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Where there is no law, but every man does what is right in his own eyes, there is the least of real liberty
Henry M. Robert

They Died for Us

28 May, 2014 - 18:08

The Day continues publishing a series of articles about Ukrainian soldiers, who were killed in fights with terrorists in eastern Ukraine. The Day has already published tragic stories of senior reserve soldier Serhii Panasiuk, 28, and contract soldier Petro Kovalenko, 20, who died on May 2 near Sloviansk during peaceful negotiations with separatist militants. About National Guard Warrant Officer Viktor Dolinsky, 34, who died in the course of the anti-terrorist operation on May 5 near Sloviansk, and Bohdan Shlemkevych, 21, from Subcarpathia, who died on May 9. Also stories of killed paratroopers from Zhytomyr oblast: Vadym Zabrodsky, Vitalii Dulchyk, Vitalii Rudy, Oleh Slavytsky, Serhii Khrushch, and Hennadii Beliak. They were ambushed by terrorists near Kramatorsk. Today, more stories are added: about 39-year-old mobilized soldier Oleh Eismant from Dnipropetrovsk, who died on May 9 in Mariupol, and 20-year-old Oleksandr Yakymov, who was waiting for his first child to be born, but died on May 13 near Kramatorsk. May the memory of the heroes live for ever.


“He went into battle without hesitating”

Mobilized soldier Oleh Eismant from Dnipropetrovsk died on May 9 in Mariupol “for the future and for each one of us”

A funeral of the member of the Armed forces of Ukraine, soldier Oleh Eismant, who died during an active phase of the anti-terrorist operation in Mariupol on May 9, took place in Dnipropetrovsk on May 14. Hundreds of city dwellers came to pay a last tribute to their compatriot. Citizens who never met Eismant asked for permissions to leave work and brought flowers and wreaths to the Taras Shevchenko Theater, where the funeral service took place.

Eismant served as a border guard near Transnistria. He had been working as a trolleybus driver for a long time, and then went into construction and repair works, and worked as a security guard for the last year. During mobilization, he received a call-up paper and joined the service. On April 28 he was included to the 20th battalion. In a few days, Eismant ended up in the epicenter of fighting: Mariupol, Donetsk oblast. On May 9 Eismant was killed by submachine-gun fire near a Mariupol police station. National Guard subdivisions and national defense battalions arrived there to fight terrorists and came under fire.

The funeral service took place at the Taras Shevchenko Theater. It was attended by the family and friends of the killed soldier, leadership of the Oblast State Administration, and representatives of military units. Eismant’s memory was honored by a moment of silence and the national anthem of Ukraine, performed by a military band. The coffin with the body of the deceased was escorted with chants “Heroes don’t die.”

“Soldier Oleh Eismant was one of those Ukrainian patriots who voluntarily joined the numbers of the territorial defense battalion. He sincerely loved his motherland and gave his life for it. He will always remain a hero in our memories and will become an example of valor and honor for us,” said Colonel Oleksii Makarenko.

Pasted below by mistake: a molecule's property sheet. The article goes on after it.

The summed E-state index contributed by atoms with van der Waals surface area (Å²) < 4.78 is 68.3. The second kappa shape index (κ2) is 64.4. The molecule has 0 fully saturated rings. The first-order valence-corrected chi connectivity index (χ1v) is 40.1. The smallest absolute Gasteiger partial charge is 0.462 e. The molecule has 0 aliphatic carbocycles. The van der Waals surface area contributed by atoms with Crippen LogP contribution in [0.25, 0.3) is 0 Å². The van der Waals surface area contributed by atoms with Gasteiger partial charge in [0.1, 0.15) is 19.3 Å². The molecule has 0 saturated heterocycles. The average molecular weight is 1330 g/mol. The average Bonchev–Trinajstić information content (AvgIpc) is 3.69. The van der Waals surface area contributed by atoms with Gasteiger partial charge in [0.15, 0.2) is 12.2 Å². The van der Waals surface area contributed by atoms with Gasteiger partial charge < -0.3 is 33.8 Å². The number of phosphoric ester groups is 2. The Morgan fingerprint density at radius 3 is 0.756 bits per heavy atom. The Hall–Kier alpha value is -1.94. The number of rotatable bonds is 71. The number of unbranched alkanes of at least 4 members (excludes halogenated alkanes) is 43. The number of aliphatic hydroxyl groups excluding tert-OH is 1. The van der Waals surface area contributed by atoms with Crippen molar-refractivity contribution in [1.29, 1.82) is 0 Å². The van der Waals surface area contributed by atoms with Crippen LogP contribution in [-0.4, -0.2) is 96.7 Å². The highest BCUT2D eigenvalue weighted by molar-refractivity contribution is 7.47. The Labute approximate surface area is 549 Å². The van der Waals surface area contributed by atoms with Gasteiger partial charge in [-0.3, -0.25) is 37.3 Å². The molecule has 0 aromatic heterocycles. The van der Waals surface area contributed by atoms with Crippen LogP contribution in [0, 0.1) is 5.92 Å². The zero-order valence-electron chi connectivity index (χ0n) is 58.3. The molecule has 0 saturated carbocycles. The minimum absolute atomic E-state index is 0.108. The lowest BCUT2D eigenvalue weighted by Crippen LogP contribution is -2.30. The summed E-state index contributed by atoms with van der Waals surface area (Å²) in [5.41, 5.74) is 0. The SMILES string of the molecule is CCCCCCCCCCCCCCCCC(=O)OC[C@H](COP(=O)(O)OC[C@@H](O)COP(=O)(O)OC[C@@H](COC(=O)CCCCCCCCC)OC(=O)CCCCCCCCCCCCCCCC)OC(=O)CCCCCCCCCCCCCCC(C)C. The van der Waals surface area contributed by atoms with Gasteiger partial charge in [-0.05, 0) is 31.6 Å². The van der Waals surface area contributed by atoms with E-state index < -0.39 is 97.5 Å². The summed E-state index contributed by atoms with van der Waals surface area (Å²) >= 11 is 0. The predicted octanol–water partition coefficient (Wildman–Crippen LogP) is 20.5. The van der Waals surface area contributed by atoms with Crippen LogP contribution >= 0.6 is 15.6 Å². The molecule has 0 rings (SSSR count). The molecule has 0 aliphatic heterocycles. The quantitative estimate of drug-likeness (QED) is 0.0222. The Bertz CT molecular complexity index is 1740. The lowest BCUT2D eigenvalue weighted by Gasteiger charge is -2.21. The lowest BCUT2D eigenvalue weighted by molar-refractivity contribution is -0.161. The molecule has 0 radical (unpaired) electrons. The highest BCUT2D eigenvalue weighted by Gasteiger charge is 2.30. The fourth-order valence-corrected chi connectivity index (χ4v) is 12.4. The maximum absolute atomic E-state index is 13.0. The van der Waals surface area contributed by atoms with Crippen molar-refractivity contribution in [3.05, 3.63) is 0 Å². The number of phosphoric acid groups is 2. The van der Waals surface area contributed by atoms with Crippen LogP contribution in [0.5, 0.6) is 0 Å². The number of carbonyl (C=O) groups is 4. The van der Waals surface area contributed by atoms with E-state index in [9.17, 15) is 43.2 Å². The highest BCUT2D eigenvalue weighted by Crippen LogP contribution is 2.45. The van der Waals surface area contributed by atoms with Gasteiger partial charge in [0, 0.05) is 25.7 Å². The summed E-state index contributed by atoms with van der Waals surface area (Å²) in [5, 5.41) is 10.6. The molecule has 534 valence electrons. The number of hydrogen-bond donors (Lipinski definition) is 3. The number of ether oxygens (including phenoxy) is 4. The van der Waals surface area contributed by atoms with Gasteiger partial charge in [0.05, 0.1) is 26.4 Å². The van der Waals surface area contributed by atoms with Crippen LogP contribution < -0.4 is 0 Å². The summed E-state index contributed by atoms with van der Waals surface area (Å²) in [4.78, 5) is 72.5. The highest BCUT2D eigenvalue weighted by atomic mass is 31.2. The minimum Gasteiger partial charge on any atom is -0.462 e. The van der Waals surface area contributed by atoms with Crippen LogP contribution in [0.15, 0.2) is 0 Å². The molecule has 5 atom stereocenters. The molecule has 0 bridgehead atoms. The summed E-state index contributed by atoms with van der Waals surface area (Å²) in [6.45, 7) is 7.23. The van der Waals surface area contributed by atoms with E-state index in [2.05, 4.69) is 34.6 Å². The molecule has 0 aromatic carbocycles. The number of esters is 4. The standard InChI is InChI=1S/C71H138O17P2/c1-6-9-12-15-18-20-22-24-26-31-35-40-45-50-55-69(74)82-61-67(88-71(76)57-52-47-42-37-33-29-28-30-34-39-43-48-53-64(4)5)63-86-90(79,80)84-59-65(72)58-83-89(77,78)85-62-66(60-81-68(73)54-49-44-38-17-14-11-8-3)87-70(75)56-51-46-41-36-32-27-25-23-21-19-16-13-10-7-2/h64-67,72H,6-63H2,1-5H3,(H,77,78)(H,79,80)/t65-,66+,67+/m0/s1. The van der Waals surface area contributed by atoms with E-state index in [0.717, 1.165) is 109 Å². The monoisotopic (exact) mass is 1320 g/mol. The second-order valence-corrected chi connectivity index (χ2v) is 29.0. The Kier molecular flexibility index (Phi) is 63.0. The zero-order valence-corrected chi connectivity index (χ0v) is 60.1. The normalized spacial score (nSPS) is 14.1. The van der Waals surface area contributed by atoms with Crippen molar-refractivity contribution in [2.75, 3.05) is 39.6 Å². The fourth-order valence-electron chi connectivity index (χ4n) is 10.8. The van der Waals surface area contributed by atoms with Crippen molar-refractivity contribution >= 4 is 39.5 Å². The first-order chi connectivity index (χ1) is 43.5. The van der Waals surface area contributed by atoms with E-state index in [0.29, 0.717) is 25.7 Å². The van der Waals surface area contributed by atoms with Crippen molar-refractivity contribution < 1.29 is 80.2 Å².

“He did not flinch and run away in the battle, but received this bullet. A bullet fired by a bandit and terrorist. And he left us,” said Oleksandr Rashevsky, territorial defense battalion commander.

“Oleh died for the sake of the future, for each one of us! For his sacrifice, we must build a new country with no place for poverty, lawlessness, where every free citizen will bear responsibility for their country. Rest in peace, soldier. We will remember you forever!” said Borys Filatov, deputy head of the Dnipropetrovsk Oblast State Administration.

One of the fighters who was next to Eismant during the storm of the city police station in Mariupol recollects: “Oleh went into battle without hesitating, since he understood: if we did not stop the bandits then, they would come to our homes the following day.”

Eismant would turn 40 on May 16. He left a mother, a wife, and a little daughter Diana. The Ukrainian soldier was buried at the Krasnopilske cemetery with military honors.

Eismant’s friend Oleksii remembers: “I knew him well. Our families spent a lot of time together, visited each other often, talked. The main thing I can say about Oleh is that he had a very kind soul.” “Oleh Eismant was our neighbor, a very pleasant man, caring husband and father. He was hard-working, honest, and dutiful. He was excellent at household work: he always was busy with fixing something, working in the garden, and helping others around him. Oleh always was cheerful, hospitable, kind, and an interesting interlocutor,” says Artem Pavlenko. “He was kind, thoughtful, never refused to help, he was a loving husband, a great father (he was always very gentle with his daughter), and a faithful friend. Oleh did not have any bad habits, he always was the life and soul of a party. We still cannot accept Oleh’s death, even though we were present at the funeral,” says Eismant’s friend Oksana Nazarenko.